Friday, 13 December 2013

How Much Debt is Good Debt?

Debt is now one of the most talked about issues in current affairs. Debt seems to be everywhere. Governments are borrowing to finance their spending. House buyers are taking on mortgages to 'get on the housing ladder,' and millions of young people are borrowing to put themselves through college. The slightest sign that interest rates might change can send shockwaves through financial markets.

But debt has got a bad name. Excessive mortgage lending lay behind the 2008 financial crisis, inflating a house price bubble while parceling out financial risk to investors distant from the original loans. National governments around the world, from the US to the UK, Greece to Japan, are struggling under piles of debt; many countries have received bail-outs and others are on the brink of default. And student loans have created a higher education bubble, with so many students graduating from Universities that many now struggle to find ‘graduate-level’ employment [the Financial Times has run some fascinating analysis of the situation in the UK - helping confirm my earlier conclusion that the new tuition fees regime is hopelessly unsustainable].

As a result we see much talk of 'deleveraging,' meaning a reduction in the overall level of debt in the economy. This process is inevitably a source of economic stress, at least in the short run. If people slow down their spending, in order to pay off their debts, the economy stops growing and may go into recession. This phenomenon lay behind Japan's economic stagnation since the early 1990s, and seems highly likely to take hold in Europe.

All this begs the question, how much debt is good debt? We could moralize about the issue, and say no debt is good, a position taken by some religions and political ideologies*. At the opposite end of the spectrum, the laissez faire view would suggest any debt is acceptable so long as both parties are happy to enter in to it. However, it was this attitude that led to the financial crisis. The structure of the financial system was set up in such a way that there were huge problems of incentive misalignment, information asymmetry and misjudged risks.

To answer the question 'how much debt is good debt' we need to go back to some straightforward economic fundamentals. Taking out a loan is good so long as we invest the money we receive in something that yields a return greater than the interest payments required. The archetypal example is someone purchasing a car on credit. Owning a car means greater mobility, thus a greater range of employment opportunities and higher future wages. The extra wages can then pay off the debt. This cost-benefit calculus is the best way to assess whether a loan is wise, whether you are a government minister looking to borrow $50bn for rail investment, or a young person borrowing $200k to go to college.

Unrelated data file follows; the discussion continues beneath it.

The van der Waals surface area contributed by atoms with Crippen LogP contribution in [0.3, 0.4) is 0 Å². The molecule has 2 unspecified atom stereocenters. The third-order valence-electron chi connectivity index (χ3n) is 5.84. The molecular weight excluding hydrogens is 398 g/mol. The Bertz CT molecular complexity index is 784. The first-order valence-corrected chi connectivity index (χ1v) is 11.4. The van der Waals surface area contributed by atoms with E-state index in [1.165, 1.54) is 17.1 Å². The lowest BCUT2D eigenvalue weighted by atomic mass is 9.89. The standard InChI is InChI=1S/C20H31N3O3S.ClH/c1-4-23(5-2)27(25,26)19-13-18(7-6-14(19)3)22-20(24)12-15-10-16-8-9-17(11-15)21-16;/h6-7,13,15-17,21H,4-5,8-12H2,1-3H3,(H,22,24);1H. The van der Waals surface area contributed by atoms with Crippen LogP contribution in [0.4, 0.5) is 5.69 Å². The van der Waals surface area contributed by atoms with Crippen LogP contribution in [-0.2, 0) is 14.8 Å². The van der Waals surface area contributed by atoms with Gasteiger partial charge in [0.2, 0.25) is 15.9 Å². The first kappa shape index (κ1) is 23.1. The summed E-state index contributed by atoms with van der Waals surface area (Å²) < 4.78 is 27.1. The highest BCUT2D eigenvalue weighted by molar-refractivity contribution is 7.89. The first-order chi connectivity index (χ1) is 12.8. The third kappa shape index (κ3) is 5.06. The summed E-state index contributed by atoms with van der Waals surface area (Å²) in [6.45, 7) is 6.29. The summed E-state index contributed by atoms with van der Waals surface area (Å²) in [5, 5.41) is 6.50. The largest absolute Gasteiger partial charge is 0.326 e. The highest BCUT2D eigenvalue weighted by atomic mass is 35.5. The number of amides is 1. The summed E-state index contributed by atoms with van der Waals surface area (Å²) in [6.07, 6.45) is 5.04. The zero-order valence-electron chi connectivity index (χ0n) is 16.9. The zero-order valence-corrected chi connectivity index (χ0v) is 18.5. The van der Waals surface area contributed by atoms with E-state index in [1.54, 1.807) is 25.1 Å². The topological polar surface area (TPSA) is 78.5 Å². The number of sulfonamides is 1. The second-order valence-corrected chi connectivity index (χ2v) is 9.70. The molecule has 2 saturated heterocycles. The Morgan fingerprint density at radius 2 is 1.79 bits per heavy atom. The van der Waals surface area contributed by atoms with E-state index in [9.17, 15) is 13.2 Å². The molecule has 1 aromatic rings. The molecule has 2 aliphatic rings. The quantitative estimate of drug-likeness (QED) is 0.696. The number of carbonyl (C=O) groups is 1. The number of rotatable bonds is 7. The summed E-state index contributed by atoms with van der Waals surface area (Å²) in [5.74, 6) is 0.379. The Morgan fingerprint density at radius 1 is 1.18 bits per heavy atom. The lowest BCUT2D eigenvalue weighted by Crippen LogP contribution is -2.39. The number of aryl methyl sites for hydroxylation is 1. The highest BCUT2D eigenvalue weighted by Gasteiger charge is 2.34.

Seems simple, so what's the problem? The problem is that we rarely know with any precision whether what the future return is on our invested cash. For government infrastructure projects, teams of consultants are hired to make projections 30 years into the future - but in truth their estimates are little better than guesswork. No one can possibly foresee how the transportation market will progress in the next 30 years. Likewise, it is fruitless for a young person to try and guess how much a University degree will be worth over the course of their career. The UK government is keen to highlight statistics such as 'Graduates earn an average of £100k more than non-graduates over their career,' but this is disingenuous, in fact it is dangerously misleading. While the statistical methods used to calculate this are quite sophisticated, and take into account that it is more able students who choose university, the analysis faces the fundamental difficulty that it uses historical data. It is therefore inappropriate to draw the inference that this 'graduate premium' will continue to apply, since far more young people are now going to University.

One economist who understood the risks of debt and its role in financial crises was Hyman Minsky. Minsky identified three types of borrowers. The first are genuinely creditworthy, the ‘hedge borrowers,’ able to pay back both principle and interest from incoming cash flows. The second are ‘speculative borrowers,’ able to keep up their interest payments, but not to pay back capital. The third are 'Ponzi' borrowers, who can pay back neither capital nor interest from their cash flows, and rely on asset values appreciating indefinitely – which they clearly cannot.

Minsky saw that in a booming economy, more and more credit is extended until it is eventually offered to the Ponzi borrowers. When it becomes clear that much of the capital will never be repaid, the boom turns into bust, and falling asset values can drive all three types of borrowers to default, even creditworthy hedge borrowers. As the economist Nouriel Roubini foresaw, this cycle describes well what played out in the 2008 financial crisis.

Unfortunately Minsky’s work still lies outside of the mainstream of economic education. Until more economists take the vicissitudes of human behavior into account, and take Minsky’s work more seriously, I fear we won’t learn from history, and so we are condemned to repeat it.


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*Sharia law, for example, forbids interest payments and requires any loan to be backed by a physical asset with an associated income stream; it is telling that Sharia-compliant investment products fared better than Western funds during the recent crisis.

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